Western interests, Israeli unilateralism, and the two-state solution

Neve Gordon*, Yinon Cohen

*Corresponding author for this work

Research output: Contribution to journalReview articlepeer-review

Abstract

This essay analyzes the impact of Israeli unilateralism-specifically that of its settlement project-on the two-state solution. After exploring the relationship between unilateralism and power, the authors show, inter alia, that in-migration has accounted for about half the settlement growth since the international embrace of the land-forpeace formula in 1991, that the level of in-migration does not fluctuate according to government composition (right or left), and that Israeli-Palestinian negotiations have spurred rather than inhibited settlement expansion. The essay is framed by a contrast with the Palestinian bid for full UN membership, rejected as unilateralism by the Western powers but in fact aimed at undercutting Israeli unilateralism and creating the conditions for meaningful negotiations.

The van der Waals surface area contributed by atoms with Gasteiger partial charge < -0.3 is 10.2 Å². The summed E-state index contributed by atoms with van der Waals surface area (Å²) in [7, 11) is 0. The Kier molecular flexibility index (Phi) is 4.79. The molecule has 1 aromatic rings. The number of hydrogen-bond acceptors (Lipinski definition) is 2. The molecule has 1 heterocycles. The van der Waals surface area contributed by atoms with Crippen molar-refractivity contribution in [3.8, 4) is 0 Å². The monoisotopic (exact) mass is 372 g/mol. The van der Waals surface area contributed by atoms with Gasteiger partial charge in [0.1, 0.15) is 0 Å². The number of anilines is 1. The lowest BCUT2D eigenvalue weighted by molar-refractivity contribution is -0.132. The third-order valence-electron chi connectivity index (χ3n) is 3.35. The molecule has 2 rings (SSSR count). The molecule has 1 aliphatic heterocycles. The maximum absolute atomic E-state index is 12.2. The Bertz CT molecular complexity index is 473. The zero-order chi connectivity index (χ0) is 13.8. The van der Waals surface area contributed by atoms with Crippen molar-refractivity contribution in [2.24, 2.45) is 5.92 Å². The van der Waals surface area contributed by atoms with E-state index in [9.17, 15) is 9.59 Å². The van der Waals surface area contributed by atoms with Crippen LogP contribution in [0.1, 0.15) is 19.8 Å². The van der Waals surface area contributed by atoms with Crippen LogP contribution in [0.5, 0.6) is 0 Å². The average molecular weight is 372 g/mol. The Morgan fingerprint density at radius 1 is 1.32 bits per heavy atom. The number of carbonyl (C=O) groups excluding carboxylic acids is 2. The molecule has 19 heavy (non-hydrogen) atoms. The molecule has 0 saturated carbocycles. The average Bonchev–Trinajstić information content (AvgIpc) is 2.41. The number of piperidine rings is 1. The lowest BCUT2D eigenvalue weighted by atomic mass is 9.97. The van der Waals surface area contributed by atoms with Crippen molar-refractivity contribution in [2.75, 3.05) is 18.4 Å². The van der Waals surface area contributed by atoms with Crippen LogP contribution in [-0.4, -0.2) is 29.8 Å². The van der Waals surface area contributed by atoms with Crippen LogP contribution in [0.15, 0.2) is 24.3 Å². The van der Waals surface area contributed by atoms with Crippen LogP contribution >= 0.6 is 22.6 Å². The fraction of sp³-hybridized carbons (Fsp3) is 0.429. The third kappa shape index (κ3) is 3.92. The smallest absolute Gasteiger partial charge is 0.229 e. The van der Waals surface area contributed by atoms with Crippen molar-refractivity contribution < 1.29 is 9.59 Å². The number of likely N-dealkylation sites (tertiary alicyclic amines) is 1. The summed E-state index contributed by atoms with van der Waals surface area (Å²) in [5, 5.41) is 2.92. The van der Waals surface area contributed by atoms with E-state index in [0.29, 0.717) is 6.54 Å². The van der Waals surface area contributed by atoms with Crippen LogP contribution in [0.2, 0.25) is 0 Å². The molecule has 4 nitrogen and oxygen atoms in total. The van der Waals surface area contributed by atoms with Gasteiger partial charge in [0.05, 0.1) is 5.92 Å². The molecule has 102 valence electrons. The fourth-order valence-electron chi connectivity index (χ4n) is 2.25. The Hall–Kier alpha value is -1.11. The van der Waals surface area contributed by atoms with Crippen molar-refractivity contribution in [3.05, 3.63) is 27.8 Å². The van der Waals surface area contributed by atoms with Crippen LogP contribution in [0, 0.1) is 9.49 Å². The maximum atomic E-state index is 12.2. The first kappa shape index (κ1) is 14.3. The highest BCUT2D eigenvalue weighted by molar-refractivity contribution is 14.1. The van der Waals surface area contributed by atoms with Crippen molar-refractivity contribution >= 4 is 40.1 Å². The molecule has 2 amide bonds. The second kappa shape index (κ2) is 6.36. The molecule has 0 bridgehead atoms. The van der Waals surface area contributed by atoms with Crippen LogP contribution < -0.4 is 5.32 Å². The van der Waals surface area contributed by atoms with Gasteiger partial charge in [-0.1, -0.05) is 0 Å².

Original languageEnglish
Pages (from-to)6-18
Number of pages13
JournalJournal of Palestine Studies
Volume41
Issue number3
DOIs
StatePublished - Mar 2012
Externally publishedYes

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